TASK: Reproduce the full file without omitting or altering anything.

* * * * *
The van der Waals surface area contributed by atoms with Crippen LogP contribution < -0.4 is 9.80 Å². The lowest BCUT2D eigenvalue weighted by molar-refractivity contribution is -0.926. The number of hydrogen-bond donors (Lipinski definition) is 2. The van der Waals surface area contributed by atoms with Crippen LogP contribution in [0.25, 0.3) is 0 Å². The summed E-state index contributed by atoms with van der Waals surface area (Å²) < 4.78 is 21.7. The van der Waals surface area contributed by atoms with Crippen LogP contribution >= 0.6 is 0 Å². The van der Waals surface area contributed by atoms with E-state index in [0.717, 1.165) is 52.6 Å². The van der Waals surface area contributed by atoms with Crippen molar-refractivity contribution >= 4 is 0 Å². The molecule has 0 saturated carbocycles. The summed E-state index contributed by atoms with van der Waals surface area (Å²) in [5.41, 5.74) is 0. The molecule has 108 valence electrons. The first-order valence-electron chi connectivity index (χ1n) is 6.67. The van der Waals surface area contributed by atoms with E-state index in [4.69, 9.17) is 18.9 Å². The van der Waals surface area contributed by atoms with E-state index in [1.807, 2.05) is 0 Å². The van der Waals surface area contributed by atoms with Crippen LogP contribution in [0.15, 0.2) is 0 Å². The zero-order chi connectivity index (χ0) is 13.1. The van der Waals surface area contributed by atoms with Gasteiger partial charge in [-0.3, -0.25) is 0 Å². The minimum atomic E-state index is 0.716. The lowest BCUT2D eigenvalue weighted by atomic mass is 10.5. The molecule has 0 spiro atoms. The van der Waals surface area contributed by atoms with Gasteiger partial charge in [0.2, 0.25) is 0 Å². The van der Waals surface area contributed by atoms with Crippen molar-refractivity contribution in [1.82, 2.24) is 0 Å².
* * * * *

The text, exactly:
The van der Waals surface area contributed by atoms with Crippen LogP contribution < -0.4 is 9.80 Å². The lowest BCUT2D eigenvalue weighted by molar-refractivity contribution is -0.926. The number of hydrogen-bond donors (Lipinski definition) is 2. The van der Waals surface area contributed by atoms with Crippen LogP contribution in [0.25, 0.3) is 0 Å². The summed E-state index contributed by atoms with van der Waals surface area (Å²) < 4.78 is 21.7. The van der Waals surface area contributed by atoms with Crippen LogP contribution >= 0.6 is 0 Å². The van der Waals surface area contributed by atoms with E-state index in [0.717, 1.165) is 52.6 Å². The van der Waals surface area contributed by atoms with Crippen molar-refractivity contribution >= 4 is 0 Å². The molecule has 0 saturated carbocycles. The summed E-state index contributed by atoms with van der Waals surface area (Å²) in [5.41, 5.74) is 0. The molecule has 108 valence electrons. The first-order valence-electron chi connectivity index (χ1n) is 6.67. The van der Waals surface area contributed by atoms with E-state index in [4.69, 9.17) is 18.9 Å². The van der Waals surface area contributed by atoms with E-state index in [1.807, 2.05) is 0 Å². The van der Waals surface area contributed by atoms with Crippen LogP contribution in [0.15, 0.2) is 0 Å². The zero-order chi connectivity index (χ0) is 13.1. The van der Waals surface area contributed by atoms with Gasteiger partial charge in [-0.3, -0.25) is 0 Å². The minimum atomic E-state index is 0.716. The lowest BCUT2D eigenvalue weighted by atomic mass is 10.5. The molecule has 0 spiro atoms. The van der Waals surface area contributed by atoms with Gasteiger partial charge in [0.2, 0.25) is 0 Å². The van der Waals surface area contributed by atoms with Crippen molar-refractivity contribution in [1.82, 2.24) is 0 Å².